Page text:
At the start of the 20th century branding as we know it today didn’t really exist. There were no tone of voice documents, brand values or intended target audiences. Big names like Kellogg’s and Campbell’s were about but their emphasis on branding trailed far behind an unlikely source: cigarettes.
Branding in the world of cigarettes was crucial; your brand was your differentiator. Without a distinctive brand story your cigs would blend in with countless others on the shelf. With a strong focus on branding and developing a brand story, marketing we see today is in effect a direct continuation from tactics employed by cigarette brands.
The power of advertising
Before cigarettes truly ‘took off’, pipes, cigars and chewing tobacco dominated the market. This was before an inventor named James Bonsack from Virginia patented a machine capable of rolling 200 cigarettes a minute. The significance of this invention was not lost on tobacco entrepreneur James Buchanan Duke, who was determined to corner the market.
To sell, he knew he had to advertise. He created a variety of schemes designed to encourage the purchase of his cigarettes and was spending 20% of all revenue on promoting his product by 1889, and it worked a treat. By 1923, the cigarette had become the method of choice for smokers to consume tobacco.
One factor that helped shift packs were endorsements from medical practitioners and physicians. In this day and age, knowing what we know about the harmful effects of tobacco, this seems absurd. But before regulations were altered and medical testimony was outlawed, it wasn’t uncommon for tobacco companies to use the words of medical professionals to sell their product.
Brands would often eulogise about how their brand of smokes were less harmful than the competition, or in some cases even good for you. This all changed when American regulators decided they shouldn’t allow cigarette adverts to reference doctors or body parts in the 1950s.
A lightbulb moment
What should have been a catastrophic blow was actually far more liberating. Posed with this conundrum, Donald Draper, a fictional ad man in the series Mad Men, saw these changes in regulation as a fruitful opportunity.
With identical products and the same stipulations placed against each company, cigarette brands would have to go all out on branding to differentiate themselves. How they branded their cigarettes would determine their market appeal. And it worked too; Americans were smoking like chimneys in the 1960s with 42.5% of the population enjoying a smoke, a figure that has steadily declined ever since.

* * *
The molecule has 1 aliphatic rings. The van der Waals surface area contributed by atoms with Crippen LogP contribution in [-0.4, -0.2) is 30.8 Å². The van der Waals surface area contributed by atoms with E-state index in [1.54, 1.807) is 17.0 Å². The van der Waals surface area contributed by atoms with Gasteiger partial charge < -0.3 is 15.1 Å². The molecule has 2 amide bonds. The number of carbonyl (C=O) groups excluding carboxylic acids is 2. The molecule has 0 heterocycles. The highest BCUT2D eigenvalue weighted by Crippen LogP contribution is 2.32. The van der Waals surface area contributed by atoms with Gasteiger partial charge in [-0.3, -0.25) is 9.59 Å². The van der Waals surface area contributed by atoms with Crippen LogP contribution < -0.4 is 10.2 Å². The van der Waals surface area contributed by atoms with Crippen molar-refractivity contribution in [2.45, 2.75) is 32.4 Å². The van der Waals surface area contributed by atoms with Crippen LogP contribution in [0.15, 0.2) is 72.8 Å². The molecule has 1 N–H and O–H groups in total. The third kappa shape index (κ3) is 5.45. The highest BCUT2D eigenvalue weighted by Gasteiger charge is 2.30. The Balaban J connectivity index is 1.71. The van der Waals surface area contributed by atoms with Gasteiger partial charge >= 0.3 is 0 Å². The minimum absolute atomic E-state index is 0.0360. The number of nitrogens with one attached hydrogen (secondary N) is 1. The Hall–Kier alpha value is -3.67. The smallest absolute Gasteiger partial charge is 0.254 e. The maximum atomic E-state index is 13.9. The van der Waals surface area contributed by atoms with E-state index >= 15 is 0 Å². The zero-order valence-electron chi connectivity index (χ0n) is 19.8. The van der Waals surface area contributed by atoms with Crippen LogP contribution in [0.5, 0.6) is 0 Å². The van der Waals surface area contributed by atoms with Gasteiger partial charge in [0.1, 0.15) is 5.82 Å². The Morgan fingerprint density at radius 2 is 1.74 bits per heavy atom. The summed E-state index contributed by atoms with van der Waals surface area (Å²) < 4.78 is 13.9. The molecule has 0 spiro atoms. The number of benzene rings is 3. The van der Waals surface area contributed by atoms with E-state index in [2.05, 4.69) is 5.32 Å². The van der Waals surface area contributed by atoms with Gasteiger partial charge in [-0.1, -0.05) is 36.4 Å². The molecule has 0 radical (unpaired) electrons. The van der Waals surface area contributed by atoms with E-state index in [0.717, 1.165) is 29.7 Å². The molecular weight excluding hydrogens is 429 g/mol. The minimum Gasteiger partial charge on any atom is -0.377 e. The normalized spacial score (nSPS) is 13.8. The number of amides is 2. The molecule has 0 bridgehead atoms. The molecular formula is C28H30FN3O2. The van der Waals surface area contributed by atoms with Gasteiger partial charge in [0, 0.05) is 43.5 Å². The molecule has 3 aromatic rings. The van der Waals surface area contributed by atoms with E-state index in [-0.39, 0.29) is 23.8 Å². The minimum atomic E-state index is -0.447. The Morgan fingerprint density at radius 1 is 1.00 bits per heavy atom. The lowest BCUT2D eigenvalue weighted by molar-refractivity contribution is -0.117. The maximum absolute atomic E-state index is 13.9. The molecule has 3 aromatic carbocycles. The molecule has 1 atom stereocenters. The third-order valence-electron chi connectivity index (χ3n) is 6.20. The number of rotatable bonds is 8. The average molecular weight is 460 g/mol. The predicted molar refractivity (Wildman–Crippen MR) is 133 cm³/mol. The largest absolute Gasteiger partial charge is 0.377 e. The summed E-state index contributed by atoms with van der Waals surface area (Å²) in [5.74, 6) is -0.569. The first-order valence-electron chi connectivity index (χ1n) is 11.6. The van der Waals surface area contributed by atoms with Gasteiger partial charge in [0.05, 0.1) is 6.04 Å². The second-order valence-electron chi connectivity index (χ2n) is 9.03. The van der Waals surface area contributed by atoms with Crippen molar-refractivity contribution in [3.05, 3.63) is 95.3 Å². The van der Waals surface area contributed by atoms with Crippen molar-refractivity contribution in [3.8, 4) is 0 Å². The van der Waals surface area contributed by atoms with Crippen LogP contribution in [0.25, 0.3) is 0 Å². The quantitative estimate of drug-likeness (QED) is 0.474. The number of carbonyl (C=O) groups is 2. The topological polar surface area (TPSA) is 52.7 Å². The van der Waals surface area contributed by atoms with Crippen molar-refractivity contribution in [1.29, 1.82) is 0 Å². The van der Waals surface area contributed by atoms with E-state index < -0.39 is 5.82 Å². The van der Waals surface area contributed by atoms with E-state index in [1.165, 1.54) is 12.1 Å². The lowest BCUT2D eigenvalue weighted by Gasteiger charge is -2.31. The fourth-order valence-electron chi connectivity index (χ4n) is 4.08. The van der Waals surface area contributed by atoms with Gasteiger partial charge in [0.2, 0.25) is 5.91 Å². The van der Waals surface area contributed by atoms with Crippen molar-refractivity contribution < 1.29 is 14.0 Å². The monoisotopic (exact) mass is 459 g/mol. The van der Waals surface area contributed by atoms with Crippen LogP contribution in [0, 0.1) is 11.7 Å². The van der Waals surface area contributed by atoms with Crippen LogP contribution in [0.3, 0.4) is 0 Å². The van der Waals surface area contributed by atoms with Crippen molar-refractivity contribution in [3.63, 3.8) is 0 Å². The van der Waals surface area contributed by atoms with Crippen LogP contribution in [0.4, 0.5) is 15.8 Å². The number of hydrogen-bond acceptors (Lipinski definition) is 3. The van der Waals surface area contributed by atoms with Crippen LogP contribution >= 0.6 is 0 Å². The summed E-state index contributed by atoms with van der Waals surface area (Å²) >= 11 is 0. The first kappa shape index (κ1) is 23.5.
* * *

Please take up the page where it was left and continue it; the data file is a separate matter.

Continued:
In fact, branded cigarettes proved so effective that many countries chose to ban branding in favour of plain packaging. The UK introduced these measures in 2016; packs are now made up of a single colour – ‘Pantone 448 C opaque couché’ (dubbed the ‘world’s ugliest colour’) – and the brand name is written in a standard font and size.
When faced with obstacles that would finish off any other industry, tobacco reinvents and repositions. Big Tobacco shouldn’t be hailed as a force for good, their products are cancerous after all, but they do provide an interesting case study in adapting to a modernising world. Their ability to adapt in times of unparalleled change deserves some admiration. Cigarettes are now deemed an incontrovertibly bad thing – so how did Big Tobacco respond? By diversifying their product range and venturing into the world of e-cigarettes – the hip, healthier cousin of the traditional cig. While the long-term effects of vaping are yet to be determined, it would be hard to argue that e-cigarettes don’t represent a less dangerous alternative to cigarettes.
The evolution of advertising cigarettes can teach marketers an awful lot – how to adapt in times of adversity, the power of advertising and realising that customers buy into a brand’s story, not just the product they sell.
Is there any other industry that you think has been as influential in shaping how we market today? We’d love to hear your thoughts @otbtweeter.